Distractions have the power to zap our energy, steal time, disrupt our thoughts and make us unproductive. But what is the source of their power? We most often use the verb “distract” in the passive construction, as in “I was distracted,” or “I get distracted easily,” suggesting that distractions are something that happens to us without our volition. The truth is what is a distraction to some may not be a distraction to others. Distractions surface when our brain reacts to a stimulus in our environment and causes us to switch tasks (see my post Try focusing instead of multitasking). This process can work to our advantage in some cases when, for example, we hear a fire alarm and react to it, but it can also make us inefficient. This brings me to the first step to eliminating distractions:
- Admit that you can choose to either react to the distracting stimulus by acting upon it or ignore the stimulus. You are in control. Build awareness of when and why you respond to distractions.
- Plan and prioritize your activities. If you know what you should be doing in a given moment and why, it is easier to stay focused on the task at hand. In his book Finding Flow, Mihaly Csikszentmihalyi talks about how to achieve the state of complete engagement, “being in the zone,” or “flow”. It is a very joyful state when you are completely immersed in the experience and don’t want to get distracted. Do you have a favorite hobby that brings about this sensation of effortless achievement? According to the author, the “flow” occurs most often when people set clear goals, receive immediate relevant feedback and when there is a fine match between the skills and the challenges they face. When you consciously choose to put your energy into something that has meaning and value to you, the distractions will disappear.
- Motivate yourself properly. If you’ve read my post What is your motivation direction, you may know what works for you. The truth is we like our distractions because they save us from routine, mundane tasks that we don’t want to do. The solution is either to choose not to perform those tasks or to make them appealing because of the outcomes or benefits you receive once they are completed. When you create your list of goals, write down the reasons why you should accomplish those goals. Visualize the outcomes. The feelings and emotions you experience can be strong motivators.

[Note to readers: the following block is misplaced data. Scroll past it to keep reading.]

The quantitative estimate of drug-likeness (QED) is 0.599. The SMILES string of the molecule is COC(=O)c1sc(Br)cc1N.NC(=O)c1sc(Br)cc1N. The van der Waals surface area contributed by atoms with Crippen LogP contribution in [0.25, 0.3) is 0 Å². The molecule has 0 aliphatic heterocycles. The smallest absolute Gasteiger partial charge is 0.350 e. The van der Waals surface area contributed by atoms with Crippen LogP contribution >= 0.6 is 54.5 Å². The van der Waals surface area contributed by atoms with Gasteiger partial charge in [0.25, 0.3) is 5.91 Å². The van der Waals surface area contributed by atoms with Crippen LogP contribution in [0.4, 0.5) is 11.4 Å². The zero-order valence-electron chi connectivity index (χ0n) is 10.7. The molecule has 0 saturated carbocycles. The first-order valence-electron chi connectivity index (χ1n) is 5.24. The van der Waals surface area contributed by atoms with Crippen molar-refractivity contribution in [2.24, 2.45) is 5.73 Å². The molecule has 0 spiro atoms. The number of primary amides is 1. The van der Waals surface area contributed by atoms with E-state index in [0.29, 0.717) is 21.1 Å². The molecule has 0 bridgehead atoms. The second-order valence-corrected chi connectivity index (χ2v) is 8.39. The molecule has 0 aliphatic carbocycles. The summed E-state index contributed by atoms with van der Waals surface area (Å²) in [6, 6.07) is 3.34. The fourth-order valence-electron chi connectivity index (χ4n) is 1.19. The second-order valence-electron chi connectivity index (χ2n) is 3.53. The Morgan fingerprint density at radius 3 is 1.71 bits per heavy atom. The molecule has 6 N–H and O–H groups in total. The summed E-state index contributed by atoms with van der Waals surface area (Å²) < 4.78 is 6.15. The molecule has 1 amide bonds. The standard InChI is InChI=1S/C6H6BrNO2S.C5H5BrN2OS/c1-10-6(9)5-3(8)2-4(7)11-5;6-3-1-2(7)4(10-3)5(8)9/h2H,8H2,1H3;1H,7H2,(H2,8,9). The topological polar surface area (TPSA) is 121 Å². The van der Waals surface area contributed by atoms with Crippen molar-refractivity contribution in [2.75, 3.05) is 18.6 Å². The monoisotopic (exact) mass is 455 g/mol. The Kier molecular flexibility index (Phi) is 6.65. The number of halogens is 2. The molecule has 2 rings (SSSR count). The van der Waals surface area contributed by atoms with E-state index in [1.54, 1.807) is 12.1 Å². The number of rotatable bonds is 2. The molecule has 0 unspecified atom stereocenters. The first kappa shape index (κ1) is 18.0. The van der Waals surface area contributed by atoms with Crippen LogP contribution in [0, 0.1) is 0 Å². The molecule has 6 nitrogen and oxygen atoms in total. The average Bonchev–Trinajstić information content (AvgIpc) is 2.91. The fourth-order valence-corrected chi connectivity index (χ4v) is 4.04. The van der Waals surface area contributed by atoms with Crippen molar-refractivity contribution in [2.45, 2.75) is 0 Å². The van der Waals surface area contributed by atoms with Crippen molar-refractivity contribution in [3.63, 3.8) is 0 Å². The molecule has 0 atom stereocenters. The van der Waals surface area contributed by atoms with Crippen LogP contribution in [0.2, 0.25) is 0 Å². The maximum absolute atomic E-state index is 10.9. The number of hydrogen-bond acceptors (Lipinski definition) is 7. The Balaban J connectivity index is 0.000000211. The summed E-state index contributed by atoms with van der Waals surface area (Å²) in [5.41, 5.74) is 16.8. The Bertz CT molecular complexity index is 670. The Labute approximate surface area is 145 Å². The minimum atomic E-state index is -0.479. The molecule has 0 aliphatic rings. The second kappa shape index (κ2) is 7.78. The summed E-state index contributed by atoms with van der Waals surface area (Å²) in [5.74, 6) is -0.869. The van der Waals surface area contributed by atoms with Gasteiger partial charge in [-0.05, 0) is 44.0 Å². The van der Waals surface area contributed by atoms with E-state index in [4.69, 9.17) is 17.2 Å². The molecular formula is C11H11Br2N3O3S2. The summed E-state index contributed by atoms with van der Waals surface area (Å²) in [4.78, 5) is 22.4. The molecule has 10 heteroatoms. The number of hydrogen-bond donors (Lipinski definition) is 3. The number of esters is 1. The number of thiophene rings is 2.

- Declutter and simplify. Make your physical environment conducive to working without interruptions. Turn off the new email notification, clean out your desk to avoid unnecessary visual stimulation, eliminate the sounds of TV or radio, turn off your cell phone. You decide when you check your email, talk on the phone, watch TV, or chat with your friends or coworkers. Schedule those activities and be disciplined about following your schedule. To learn more about the tools that help to minimize the distractions, read Limiting Distractions from Productivity Goal.
- Meditate. Sometimes we get distracted by our own thoughts. “Oops, I forgot to call my Mom.” “When am I going to get to that report that is due in a week?” “I need to go to the grocery store before it closes.” You know those pesky thoughts that buzz around when you try to concentrate. Meditation can be a great strategy to train your brain to quiet itself. When you start feeling overwhelmed and hurried, take a few deep breaths, close your eyes and focus on breathing. Let your thoughts come and go, if they linger, simply redirect your attention back to your breathing pattern. Take it easy. Relax. Make it a habit to meditate regularly.
- Be consistent in your efforts to minimize the impact of distractions, but remember that you can’t avoid them completely. Don’t get frustrated when distractions happen. Instead, budget a bit more time for your main tasks to factor in the possibility that you may have to attend to something else. It is especially important if you tend to underestimate the amount of time you need to get things done.
Additional resources: Managing Internal Distractions by Meg Edwards of the David Allen Company.
Do you have tips to minimize distractions? Please leave a comment or email me.